After a “major overhaul” of its 1988 General Plan and adoption of the 2030 General Plan in 2009, the City released a draft of its proposed 2035 General Plan and supporting EIR in August 2014. The City scheduled a hearing for March 3, 2015 to consider adopting the 2035 General Plan and issued several supplemental changes to the 2035 General Plan on February 23, 2015. Despite petitioner’s request to recirculate the EIR in light of the changes, the City adopted the 2035 General Plan as scheduled and issued a Notice of Determination.

The 31-page complaint alleges seven causes of action for violations of the California Environmental Quality Act (CEQA) and state and local planning laws.

Petitioner first alleges the EIR is deficient because the EIR fails to properly analyze the impact on traffic and other impacts related to traffic. The EIR measured traffic impacts using Level of Service (LOS), which uses a grade from A to F (with F meaning failing) to measure vehicle delay on roadways. According to petitioner, the EIR defines LOS F as acceptable and LOS F is not an acceptable LOS for any street in the state. Petitioner claims the City should have classified this as a significant impact and proposed mitigation to reduce the impact. Petitioner also contends the increase in traffic delays on roadways will affect cyclists, who are forced to choose between more congested roads or riding on sidewalks, and air quality due to increased vehicle emissions while idling––none of which the EIR analyzed or attempted to mitigate.

Additionally, petitioner contends the supplemental changes revised several portions of the 2030 General Plan and the City failed to consider the impacts of any of these late additions. By failing to analyze the impacts of the 2035 General Plan and its supplemental changes on air quality, greenhouse gas emissions, and cyclists, petitioner argues the EIR violates CEQA because the project description is inadequate. The final portion of the first cause of action claims the EIR is deficient because it failed to consider any alternatives to the 2035 General Plan in a meaningful way.

The second cause of action contends the City violated CEQA by adopting the 2035 General Plan without recirculating the EIR. Petitioner argues the supplemental changes proposed on February 23 constituted “significant new information” that created new environmental impacts and/or increased the severity of the 2035 General Plan’s impacts, requiring revision and recirculation of the EIR under CEQA Guidelines section 15088.5. Petitioner specifically identified several changes as “significant” including: modifying vehicle LOS exception areas, eliminating requirements for mass transit, and eliminating requirements that the City review flood control impacts, among others.

The third cause of action contends the City’s adoption of a Statement of Overriding Considerations was invalid because it does not reflect the actual impacts of the 2035 General Plan as approved. According to petitioner, the impacts of the supplemental changes and oral modifications at the hearing were not considered when the City adopted the Statement of Overriding Considerations and therefore it is invalid.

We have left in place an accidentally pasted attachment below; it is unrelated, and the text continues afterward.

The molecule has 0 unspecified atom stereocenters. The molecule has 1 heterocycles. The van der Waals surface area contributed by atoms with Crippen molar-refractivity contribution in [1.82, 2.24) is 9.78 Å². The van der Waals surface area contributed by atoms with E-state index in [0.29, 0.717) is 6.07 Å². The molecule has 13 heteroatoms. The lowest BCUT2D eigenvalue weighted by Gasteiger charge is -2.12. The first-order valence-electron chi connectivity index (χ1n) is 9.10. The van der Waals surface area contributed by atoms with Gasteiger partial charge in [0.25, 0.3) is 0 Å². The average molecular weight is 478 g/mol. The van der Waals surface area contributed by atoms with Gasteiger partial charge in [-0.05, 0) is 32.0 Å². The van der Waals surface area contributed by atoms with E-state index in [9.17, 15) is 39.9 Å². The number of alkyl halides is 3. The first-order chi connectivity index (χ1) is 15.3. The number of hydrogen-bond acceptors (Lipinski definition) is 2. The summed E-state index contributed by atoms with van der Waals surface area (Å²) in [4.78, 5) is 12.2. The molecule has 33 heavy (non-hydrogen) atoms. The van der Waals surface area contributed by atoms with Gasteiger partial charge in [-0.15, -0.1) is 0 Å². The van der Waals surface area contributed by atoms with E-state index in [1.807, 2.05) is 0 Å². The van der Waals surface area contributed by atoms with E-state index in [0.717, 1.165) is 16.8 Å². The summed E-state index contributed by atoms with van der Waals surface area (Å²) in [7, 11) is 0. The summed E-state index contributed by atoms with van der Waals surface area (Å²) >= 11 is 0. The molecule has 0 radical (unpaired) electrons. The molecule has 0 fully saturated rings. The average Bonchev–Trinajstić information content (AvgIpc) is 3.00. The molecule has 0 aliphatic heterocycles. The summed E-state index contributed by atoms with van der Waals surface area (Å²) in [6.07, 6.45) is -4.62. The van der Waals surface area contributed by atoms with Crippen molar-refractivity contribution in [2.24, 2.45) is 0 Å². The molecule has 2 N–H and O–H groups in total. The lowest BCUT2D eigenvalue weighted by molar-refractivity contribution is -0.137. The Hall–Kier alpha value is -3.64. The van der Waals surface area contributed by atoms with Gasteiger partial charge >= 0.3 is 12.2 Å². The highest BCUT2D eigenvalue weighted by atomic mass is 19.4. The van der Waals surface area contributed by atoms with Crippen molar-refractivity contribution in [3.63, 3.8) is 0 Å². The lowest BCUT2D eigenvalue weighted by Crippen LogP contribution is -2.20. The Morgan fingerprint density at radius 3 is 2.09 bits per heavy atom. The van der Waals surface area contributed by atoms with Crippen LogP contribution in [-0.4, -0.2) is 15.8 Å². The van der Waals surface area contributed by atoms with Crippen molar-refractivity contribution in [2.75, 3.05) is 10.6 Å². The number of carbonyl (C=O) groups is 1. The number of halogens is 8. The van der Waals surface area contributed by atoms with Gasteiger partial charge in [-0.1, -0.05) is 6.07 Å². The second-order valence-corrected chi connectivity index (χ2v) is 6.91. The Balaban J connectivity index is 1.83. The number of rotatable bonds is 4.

The fourth cause of action argues the 2035 General Plan is unlawful because the City failed to give meaningful and adequate notice of the 2035 General Plan’s terms to the public.  Petitioner  points to a portion of the 2035 General Plan that purportedly allows the City to approve projects even if the projects are incompatible  General Plan policies. Petitioner contends this deprives the public of a meaningful understanding of the 2035 General Plan because the public has no way to know the nature and extent of development that is approved if the City granted itself the authority to approve projects inconsistent with the General Plan policies.

The fifth cause of action claims the City violated CEQA by failing to evaluate and respond to the public’s comments on the Draft EIR.  This procedural violation alleges the agencies did not get the required 10-day notice prior to the City certifying the Final EIR on March 3.

The sixth cause of action alleges violations of state planning and zoning laws. Petitioner claims the 2035 General Plan conflicts with Government Code section 65300.5, which states “the general plan and elements and parts thereof comprise an integrated, internally consistent and compatible statement of policies for the adopting agency.” Petitioner specifically points to a section of the 2035 General Plan that purports to give the City sole discretion to determine if a project is consistent with the General Plan and allows the City to “use its discretion to balance and harmonize policies with other complementary or countervailing policies.” In addition, petitioner also alleges Figure M-1 in the 2035 General Plan violates the Office of Planning and Research’s Guidelines by failing to clearly delineate the boundaries of the City’s “Core Area” such that the public is not able to determine where failing traffic conditions will be allowed.

Finally, in the seventh cause of action petitioner seeks a judicial declaration as to whether the City has complied with CEQA, the City’s General Plan, and California planning law.

In addition to the declaratory relief sought in the seventh cause of action, petitioner seeks a stay and writ of mandate setting aside the City’s adoption of the 2035 General Plan until the City complies with state and local planning laws.